What is it that moulds the life of man? Responding to this phrase from a poem by Charles Kingsley, E. L. Hawke suggested in his article Humour in meteorology (1946) that it is the weather but to its four enthusiastic founder-members it could just as well have been Weather. These four were Andrew Drummond, working at Kew Observatory on the measurement of solar radiation, J. S. Forrest, one of the first meteorologists to be employed full-time by industry, Roger Meetham, author of a classic book on atmospheric pollution and R. M. Poulter, perhaps best known for his index of the quality of individual British summers. When, in 1948, Andrew left to take up an interesting job in South Africa, I was happy to take his place as an editor: a task that proved to be more time-consuming, but also more absorbing, than I had expected.
In those early days, the tasks were shared more-or-less evenly between the editors: soliciting articles, selecting the material for each issue, checking the page-proofs, making a mock-up of the issue (using scissors and paste) and writing an editorial. We aimed to start most of the major articles at the top of the page, so were sometimes quite ruthless in our editing, cutting out superfluous phrases (such as it goes without saying) or removing a sentence or even a complete paragraph. I do not remember ever receiving a complaint from an author! We used to meet every month for dinner at a London restaurant for a final check of the issue and to discuss future plans. In one rather snooty restaurant we were told to stop working or to leave, as business meetings were not allowed. We left, and thereafter dined in a more modest establishment.
As Weather was aimed primarily at amateur meteorologists, we rarely published anything which included mathematical equations and we always tried to include something humorous, such as the afore-mentioned article by E. L. Hawke. Regular contributors along these lines included C. A. Wood, a school master, and A. J. Whiten, a London taxi driver. My only personal similar effort, Sick leave, is reprinted immediately following this article.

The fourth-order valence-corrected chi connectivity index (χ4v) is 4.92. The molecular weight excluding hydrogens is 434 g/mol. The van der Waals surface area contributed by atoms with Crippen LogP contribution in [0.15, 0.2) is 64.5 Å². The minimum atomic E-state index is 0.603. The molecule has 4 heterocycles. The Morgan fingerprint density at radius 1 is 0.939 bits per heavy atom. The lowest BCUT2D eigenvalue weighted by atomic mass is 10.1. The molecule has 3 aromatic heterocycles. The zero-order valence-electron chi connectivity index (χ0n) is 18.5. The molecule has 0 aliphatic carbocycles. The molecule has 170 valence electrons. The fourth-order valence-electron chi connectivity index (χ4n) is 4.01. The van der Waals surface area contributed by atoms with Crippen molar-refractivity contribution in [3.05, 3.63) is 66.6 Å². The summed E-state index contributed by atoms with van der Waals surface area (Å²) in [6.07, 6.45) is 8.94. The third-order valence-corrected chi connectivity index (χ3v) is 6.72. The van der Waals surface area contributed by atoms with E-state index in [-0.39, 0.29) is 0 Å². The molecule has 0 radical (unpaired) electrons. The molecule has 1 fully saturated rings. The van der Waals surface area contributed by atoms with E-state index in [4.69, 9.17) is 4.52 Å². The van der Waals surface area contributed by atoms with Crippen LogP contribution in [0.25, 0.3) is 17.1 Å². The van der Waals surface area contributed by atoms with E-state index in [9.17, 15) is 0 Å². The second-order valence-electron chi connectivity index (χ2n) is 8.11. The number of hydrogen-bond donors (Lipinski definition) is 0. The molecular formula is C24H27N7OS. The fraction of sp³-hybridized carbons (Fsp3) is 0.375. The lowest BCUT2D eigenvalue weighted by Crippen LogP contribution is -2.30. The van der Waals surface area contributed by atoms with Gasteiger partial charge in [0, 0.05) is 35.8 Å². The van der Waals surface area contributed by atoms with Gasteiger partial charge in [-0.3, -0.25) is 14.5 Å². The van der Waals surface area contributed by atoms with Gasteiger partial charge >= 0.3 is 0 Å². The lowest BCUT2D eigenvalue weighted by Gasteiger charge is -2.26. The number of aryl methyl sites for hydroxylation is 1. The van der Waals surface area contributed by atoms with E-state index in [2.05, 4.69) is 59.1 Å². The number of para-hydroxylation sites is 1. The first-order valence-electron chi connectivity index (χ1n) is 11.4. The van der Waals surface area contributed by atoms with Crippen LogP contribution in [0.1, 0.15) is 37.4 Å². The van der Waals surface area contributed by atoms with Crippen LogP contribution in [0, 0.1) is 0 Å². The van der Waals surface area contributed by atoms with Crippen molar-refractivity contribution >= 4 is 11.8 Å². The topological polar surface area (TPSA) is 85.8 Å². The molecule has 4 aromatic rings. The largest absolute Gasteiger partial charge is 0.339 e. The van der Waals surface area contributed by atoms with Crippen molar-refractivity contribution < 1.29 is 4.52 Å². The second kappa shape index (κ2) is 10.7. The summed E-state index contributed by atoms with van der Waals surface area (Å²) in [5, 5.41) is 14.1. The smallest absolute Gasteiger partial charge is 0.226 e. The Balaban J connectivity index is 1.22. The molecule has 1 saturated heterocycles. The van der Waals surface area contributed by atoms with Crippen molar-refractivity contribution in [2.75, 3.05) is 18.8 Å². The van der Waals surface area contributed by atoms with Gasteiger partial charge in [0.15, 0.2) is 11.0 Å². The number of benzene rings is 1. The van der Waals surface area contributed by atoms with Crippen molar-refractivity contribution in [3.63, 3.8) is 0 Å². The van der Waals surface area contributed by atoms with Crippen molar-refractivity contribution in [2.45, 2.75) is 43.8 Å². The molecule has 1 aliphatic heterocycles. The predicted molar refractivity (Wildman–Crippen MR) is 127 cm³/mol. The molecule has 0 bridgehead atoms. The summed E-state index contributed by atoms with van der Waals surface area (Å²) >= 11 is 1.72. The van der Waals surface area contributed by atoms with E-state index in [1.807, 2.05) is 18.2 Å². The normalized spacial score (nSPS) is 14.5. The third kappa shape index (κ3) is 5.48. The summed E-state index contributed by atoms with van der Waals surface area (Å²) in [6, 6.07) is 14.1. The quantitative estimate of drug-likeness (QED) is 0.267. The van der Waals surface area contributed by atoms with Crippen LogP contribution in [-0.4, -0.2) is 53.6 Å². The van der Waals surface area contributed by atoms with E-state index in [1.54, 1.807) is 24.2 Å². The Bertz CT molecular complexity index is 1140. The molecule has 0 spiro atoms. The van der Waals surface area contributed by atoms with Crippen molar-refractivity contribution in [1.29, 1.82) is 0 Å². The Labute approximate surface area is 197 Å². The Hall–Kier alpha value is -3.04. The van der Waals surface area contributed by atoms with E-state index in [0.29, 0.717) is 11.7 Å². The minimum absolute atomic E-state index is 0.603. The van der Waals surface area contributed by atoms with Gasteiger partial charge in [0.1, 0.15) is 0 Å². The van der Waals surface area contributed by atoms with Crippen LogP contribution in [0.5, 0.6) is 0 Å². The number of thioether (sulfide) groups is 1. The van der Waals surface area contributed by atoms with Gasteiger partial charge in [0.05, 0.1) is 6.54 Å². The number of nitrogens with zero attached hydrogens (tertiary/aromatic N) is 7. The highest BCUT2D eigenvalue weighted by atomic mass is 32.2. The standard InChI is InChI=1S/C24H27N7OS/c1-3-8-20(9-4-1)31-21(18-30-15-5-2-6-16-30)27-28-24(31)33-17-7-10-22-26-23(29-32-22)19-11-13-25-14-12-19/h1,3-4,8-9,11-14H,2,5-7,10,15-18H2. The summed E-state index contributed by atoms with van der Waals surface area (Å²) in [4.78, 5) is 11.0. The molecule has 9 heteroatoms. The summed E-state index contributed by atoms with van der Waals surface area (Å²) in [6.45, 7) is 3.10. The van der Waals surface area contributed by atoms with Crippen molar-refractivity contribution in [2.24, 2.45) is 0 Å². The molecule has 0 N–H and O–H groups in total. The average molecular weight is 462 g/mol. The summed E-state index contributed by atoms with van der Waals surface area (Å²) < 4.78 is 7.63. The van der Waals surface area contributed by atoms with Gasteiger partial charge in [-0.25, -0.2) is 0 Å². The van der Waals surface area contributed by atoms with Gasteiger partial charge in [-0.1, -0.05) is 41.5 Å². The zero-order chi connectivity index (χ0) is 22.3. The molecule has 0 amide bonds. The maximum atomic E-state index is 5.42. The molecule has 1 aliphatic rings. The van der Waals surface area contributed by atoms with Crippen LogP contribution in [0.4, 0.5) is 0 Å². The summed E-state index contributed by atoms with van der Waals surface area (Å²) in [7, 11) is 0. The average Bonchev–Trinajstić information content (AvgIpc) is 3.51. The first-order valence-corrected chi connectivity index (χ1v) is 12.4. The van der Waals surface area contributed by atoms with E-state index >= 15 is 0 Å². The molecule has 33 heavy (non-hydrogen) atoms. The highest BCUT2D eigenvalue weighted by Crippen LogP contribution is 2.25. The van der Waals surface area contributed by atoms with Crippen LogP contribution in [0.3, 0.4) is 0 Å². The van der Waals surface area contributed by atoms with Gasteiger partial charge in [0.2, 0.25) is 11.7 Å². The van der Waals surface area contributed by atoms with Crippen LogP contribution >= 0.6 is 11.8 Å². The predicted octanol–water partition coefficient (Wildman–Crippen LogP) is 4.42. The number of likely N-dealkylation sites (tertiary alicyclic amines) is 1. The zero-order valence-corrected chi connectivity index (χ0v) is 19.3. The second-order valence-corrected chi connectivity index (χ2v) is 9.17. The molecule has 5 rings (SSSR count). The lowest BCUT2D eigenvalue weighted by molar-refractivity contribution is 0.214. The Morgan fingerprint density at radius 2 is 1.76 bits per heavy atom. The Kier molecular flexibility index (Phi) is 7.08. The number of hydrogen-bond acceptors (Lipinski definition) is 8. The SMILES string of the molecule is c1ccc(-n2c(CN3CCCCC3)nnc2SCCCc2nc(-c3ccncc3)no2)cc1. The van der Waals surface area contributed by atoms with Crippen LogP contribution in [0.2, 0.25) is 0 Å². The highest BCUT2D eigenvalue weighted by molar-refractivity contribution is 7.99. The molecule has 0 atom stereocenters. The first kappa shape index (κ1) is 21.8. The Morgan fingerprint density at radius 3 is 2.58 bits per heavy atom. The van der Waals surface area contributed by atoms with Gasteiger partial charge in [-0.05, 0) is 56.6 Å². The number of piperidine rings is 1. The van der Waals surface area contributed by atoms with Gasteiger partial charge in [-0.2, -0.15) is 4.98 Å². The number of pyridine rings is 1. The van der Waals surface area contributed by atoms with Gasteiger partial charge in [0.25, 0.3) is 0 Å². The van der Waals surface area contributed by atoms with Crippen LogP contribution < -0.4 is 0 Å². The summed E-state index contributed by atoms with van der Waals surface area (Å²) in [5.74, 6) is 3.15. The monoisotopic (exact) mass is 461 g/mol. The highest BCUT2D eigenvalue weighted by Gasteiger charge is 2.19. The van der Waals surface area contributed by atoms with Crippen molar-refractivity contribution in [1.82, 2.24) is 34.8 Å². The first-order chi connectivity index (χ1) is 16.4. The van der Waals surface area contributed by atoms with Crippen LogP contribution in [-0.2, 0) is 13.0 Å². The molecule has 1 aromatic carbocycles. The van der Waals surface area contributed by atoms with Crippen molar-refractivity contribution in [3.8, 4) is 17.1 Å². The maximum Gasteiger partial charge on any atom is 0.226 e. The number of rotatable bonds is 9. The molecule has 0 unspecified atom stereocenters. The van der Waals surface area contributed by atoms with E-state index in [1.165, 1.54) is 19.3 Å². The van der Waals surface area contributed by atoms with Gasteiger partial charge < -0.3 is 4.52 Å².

Some of our ideas for keeping the magazine interesting did not work. For example, in January 1949 I initiated what was intended to be a series of brief biographies of outstanding living meteorologists by writing about Lewis Fry Richardson, who happened to be a close family friend. In reply to my request for a photograph, he wrote that he thought it would be irrelevant, for the inside of my face is more interesting than the outside. The only immediate reaction to the article (Ashford, 1949) came from L. C. W. Bonacina at the next Society meeting: I enjoyed your note about Richardson, but I didn't know he was dead. Whether or not this remark was responsible, that was the end of the series.
As has been referred to in recent issues (Currie, 2010; Selfe, 2011), in 1950 we received a spate of letters protesting about the abrupt termination of the popular Airmet broadcasts, which had provided a 24-hour service of weather reports and forecasts for British met stations (e.g. MacBride, 1950). Council decided that the Society should organize a petition urging the Government to restore the service, and requested the editors of Weather to make the necessary arrangements. As I had by then become the longest-serving editor, it fell to me to assume the main responsibility. I reported in an anonymous article in the December 1950 issue that more than 21 000 people had signed the petition: they included a wide range of industrialists, numerous farmers and sailing enthusiasts, a large number of pigeon fanciers and more than 400 housewives, at least one of whom found the service useful for deciding when to wash my smalls (Weather editors, 1950).
That article turned out to be my last contribution to Weather in my capacity as an editor, for I was already training to take charge of the weather service in Gibraltar. A wild rumour circulated that my posting was not entirely unconnected with my close involvement in the Airmet petition! In fact I had received tacit approval from Meteorological Office headquarters and I even had a congratulatory telephone call from none other than J. M. Stagg (of D–Day forecast fame) telling me that that the results of the petition would be useful in planning the best way of presenting weather information to the public.
Weather had indeed helped to mould my life during those exciting three years. I am sure that it is having a similar influence on the life of the present editor: I only hope that he will not be too ruthless in editing these rather rambling reminiscences!